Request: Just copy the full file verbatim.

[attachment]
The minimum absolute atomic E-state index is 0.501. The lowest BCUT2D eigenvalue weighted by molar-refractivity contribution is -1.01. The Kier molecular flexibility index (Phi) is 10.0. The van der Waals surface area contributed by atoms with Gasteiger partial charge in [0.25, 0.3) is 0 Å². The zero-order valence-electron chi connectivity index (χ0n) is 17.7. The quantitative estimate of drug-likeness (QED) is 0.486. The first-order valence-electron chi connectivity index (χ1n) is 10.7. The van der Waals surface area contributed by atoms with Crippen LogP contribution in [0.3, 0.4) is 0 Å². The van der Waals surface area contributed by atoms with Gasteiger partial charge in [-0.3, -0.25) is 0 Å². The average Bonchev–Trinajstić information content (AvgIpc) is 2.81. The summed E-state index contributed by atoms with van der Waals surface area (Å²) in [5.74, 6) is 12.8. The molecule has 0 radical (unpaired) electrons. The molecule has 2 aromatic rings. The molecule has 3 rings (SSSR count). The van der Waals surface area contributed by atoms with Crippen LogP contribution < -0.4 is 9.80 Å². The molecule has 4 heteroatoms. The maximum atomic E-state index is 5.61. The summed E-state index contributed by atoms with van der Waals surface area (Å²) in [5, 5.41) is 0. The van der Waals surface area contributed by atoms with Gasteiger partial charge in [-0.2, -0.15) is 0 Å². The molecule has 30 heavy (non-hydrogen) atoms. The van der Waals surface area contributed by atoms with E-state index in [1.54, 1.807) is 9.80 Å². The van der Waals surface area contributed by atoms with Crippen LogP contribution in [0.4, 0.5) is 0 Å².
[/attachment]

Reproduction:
The minimum absolute atomic E-state index is 0.501. The lowest BCUT2D eigenvalue weighted by molar-refractivity contribution is -1.01. The Kier molecular flexibility index (Phi) is 10.0. The van der Waals surface area contributed by atoms with Gasteiger partial charge in [0.25, 0.3) is 0 Å². The zero-order valence-electron chi connectivity index (χ0n) is 17.7. The quantitative estimate of drug-likeness (QED) is 0.486. The first-order valence-electron chi connectivity index (χ1n) is 10.7. The van der Waals surface area contributed by atoms with Crippen LogP contribution in [0.3, 0.4) is 0 Å². The van der Waals surface area contributed by atoms with Gasteiger partial charge in [-0.3, -0.25) is 0 Å². The average Bonchev–Trinajstić information content (AvgIpc) is 2.81. The summed E-state index contributed by atoms with van der Waals surface area (Å²) in [5.74, 6) is 12.8. The molecule has 0 radical (unpaired) electrons. The molecule has 2 aromatic rings. The molecule has 3 rings (SSSR count). The van der Waals surface area contributed by atoms with Crippen LogP contribution < -0.4 is 9.80 Å². The molecule has 4 heteroatoms. The maximum atomic E-state index is 5.61. The summed E-state index contributed by atoms with van der Waals surface area (Å²) in [5, 5.41) is 0. The van der Waals surface area contributed by atoms with Gasteiger partial charge in [-0.2, -0.15) is 0 Å². The molecule has 30 heavy (non-hydrogen) atoms. The van der Waals surface area contributed by atoms with E-state index in [1.54, 1.807) is 9.80 Å². The van der Waals surface area contributed by atoms with Crippen LogP contribution in [0.4, 0.5) is 0 Å².